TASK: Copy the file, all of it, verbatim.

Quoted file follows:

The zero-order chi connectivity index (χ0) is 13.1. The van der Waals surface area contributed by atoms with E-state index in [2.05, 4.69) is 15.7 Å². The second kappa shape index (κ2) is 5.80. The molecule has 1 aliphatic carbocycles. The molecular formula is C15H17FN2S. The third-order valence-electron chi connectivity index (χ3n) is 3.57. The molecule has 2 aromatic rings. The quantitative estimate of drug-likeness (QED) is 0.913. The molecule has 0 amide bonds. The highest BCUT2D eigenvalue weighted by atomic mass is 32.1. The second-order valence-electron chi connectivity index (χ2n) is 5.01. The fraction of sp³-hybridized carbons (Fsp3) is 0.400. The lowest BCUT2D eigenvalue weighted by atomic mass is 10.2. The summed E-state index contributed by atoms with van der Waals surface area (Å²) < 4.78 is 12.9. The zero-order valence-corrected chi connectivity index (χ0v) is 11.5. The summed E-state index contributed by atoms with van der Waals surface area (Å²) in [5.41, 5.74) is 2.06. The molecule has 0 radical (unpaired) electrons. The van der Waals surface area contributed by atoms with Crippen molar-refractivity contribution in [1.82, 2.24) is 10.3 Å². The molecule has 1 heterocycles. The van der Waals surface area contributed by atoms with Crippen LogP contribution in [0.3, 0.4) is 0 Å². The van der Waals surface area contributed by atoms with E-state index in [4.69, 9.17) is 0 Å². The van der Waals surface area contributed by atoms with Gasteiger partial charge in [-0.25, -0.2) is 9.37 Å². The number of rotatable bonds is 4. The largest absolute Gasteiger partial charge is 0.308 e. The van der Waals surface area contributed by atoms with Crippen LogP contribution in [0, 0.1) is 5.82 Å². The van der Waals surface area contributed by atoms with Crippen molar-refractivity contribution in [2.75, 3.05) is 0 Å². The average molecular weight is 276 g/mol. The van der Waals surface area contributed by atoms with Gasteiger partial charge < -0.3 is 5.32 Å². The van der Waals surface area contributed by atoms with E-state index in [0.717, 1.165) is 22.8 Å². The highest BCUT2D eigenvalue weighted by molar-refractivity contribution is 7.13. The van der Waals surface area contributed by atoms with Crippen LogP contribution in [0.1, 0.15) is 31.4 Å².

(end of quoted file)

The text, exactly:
The zero-order chi connectivity index (χ0) is 13.1. The van der Waals surface area contributed by atoms with E-state index in [2.05, 4.69) is 15.7 Å². The second kappa shape index (κ2) is 5.80. The molecule has 1 aliphatic carbocycles. The molecular formula is C15H17FN2S. The third-order valence-electron chi connectivity index (χ3n) is 3.57. The molecule has 2 aromatic rings. The quantitative estimate of drug-likeness (QED) is 0.913. The molecule has 0 amide bonds. The highest BCUT2D eigenvalue weighted by atomic mass is 32.1. The second-order valence-electron chi connectivity index (χ2n) is 5.01. The fraction of sp³-hybridized carbons (Fsp3) is 0.400. The lowest BCUT2D eigenvalue weighted by atomic mass is 10.2. The summed E-state index contributed by atoms with van der Waals surface area (Å²) < 4.78 is 12.9. The zero-order valence-corrected chi connectivity index (χ0v) is 11.5. The summed E-state index contributed by atoms with van der Waals surface area (Å²) in [5.41, 5.74) is 2.06. The molecule has 0 radical (unpaired) electrons. The van der Waals surface area contributed by atoms with Crippen molar-refractivity contribution in [1.82, 2.24) is 10.3 Å². The molecule has 1 heterocycles. The van der Waals surface area contributed by atoms with Crippen LogP contribution in [0.3, 0.4) is 0 Å². The van der Waals surface area contributed by atoms with E-state index in [4.69, 9.17) is 0 Å². The van der Waals surface area contributed by atoms with Gasteiger partial charge in [-0.25, -0.2) is 9.37 Å². The number of rotatable bonds is 4. The largest absolute Gasteiger partial charge is 0.308 e. The van der Waals surface area contributed by atoms with Crippen LogP contribution in [0, 0.1) is 5.82 Å². The van der Waals surface area contributed by atoms with Crippen molar-refractivity contribution in [2.75, 3.05) is 0 Å². The average molecular weight is 276 g/mol. The van der Waals surface area contributed by atoms with Gasteiger partial charge < -0.3 is 5.32 Å². The van der Waals surface area contributed by atoms with E-state index in [0.717, 1.165) is 22.8 Å². The highest BCUT2D eigenvalue weighted by molar-refractivity contribution is 7.13. The van der Waals surface area contributed by atoms with Crippen LogP contribution in [0.1, 0.15) is 31.4 Å².